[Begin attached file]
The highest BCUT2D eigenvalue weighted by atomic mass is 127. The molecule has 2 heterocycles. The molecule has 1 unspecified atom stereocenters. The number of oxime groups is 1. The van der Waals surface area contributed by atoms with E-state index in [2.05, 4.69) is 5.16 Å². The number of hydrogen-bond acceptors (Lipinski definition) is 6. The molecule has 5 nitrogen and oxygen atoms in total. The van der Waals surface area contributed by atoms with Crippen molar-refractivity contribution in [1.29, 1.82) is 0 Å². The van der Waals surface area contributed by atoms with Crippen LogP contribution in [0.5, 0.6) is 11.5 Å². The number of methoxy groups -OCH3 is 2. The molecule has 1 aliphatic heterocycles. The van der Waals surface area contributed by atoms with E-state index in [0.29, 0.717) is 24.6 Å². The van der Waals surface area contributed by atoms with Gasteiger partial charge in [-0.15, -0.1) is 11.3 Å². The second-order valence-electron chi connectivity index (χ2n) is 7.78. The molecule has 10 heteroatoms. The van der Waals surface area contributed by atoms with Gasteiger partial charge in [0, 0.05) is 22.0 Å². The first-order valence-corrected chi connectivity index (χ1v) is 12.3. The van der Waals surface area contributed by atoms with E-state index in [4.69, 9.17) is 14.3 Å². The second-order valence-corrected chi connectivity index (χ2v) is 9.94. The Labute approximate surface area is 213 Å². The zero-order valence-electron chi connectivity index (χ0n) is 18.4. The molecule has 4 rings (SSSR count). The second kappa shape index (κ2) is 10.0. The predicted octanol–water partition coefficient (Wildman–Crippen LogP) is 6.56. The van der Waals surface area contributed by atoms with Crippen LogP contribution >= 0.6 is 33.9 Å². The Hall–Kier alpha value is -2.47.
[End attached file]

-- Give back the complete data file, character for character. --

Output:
The highest BCUT2D eigenvalue weighted by atomic mass is 127. The molecule has 2 heterocycles. The molecule has 1 unspecified atom stereocenters. The number of oxime groups is 1. The van der Waals surface area contributed by atoms with E-state index in [2.05, 4.69) is 5.16 Å². The number of hydrogen-bond acceptors (Lipinski definition) is 6. The molecule has 5 nitrogen and oxygen atoms in total. The van der Waals surface area contributed by atoms with Crippen molar-refractivity contribution in [1.29, 1.82) is 0 Å². The van der Waals surface area contributed by atoms with Crippen LogP contribution in [0.5, 0.6) is 11.5 Å². The number of methoxy groups -OCH3 is 2. The molecule has 1 aliphatic heterocycles. The van der Waals surface area contributed by atoms with E-state index in [0.29, 0.717) is 24.6 Å². The van der Waals surface area contributed by atoms with Gasteiger partial charge in [-0.15, -0.1) is 11.3 Å². The second-order valence-electron chi connectivity index (χ2n) is 7.78. The molecule has 10 heteroatoms. The van der Waals surface area contributed by atoms with Gasteiger partial charge in [0, 0.05) is 22.0 Å². The first-order valence-corrected chi connectivity index (χ1v) is 12.3. The van der Waals surface area contributed by atoms with E-state index in [4.69, 9.17) is 14.3 Å². The second-order valence-corrected chi connectivity index (χ2v) is 9.94. The Labute approximate surface area is 213 Å². The zero-order valence-electron chi connectivity index (χ0n) is 18.4. The molecule has 4 rings (SSSR count). The second kappa shape index (κ2) is 10.0. The predicted octanol–water partition coefficient (Wildman–Crippen LogP) is 6.56. The van der Waals surface area contributed by atoms with Crippen LogP contribution >= 0.6 is 33.9 Å². The Hall–Kier alpha value is -2.47.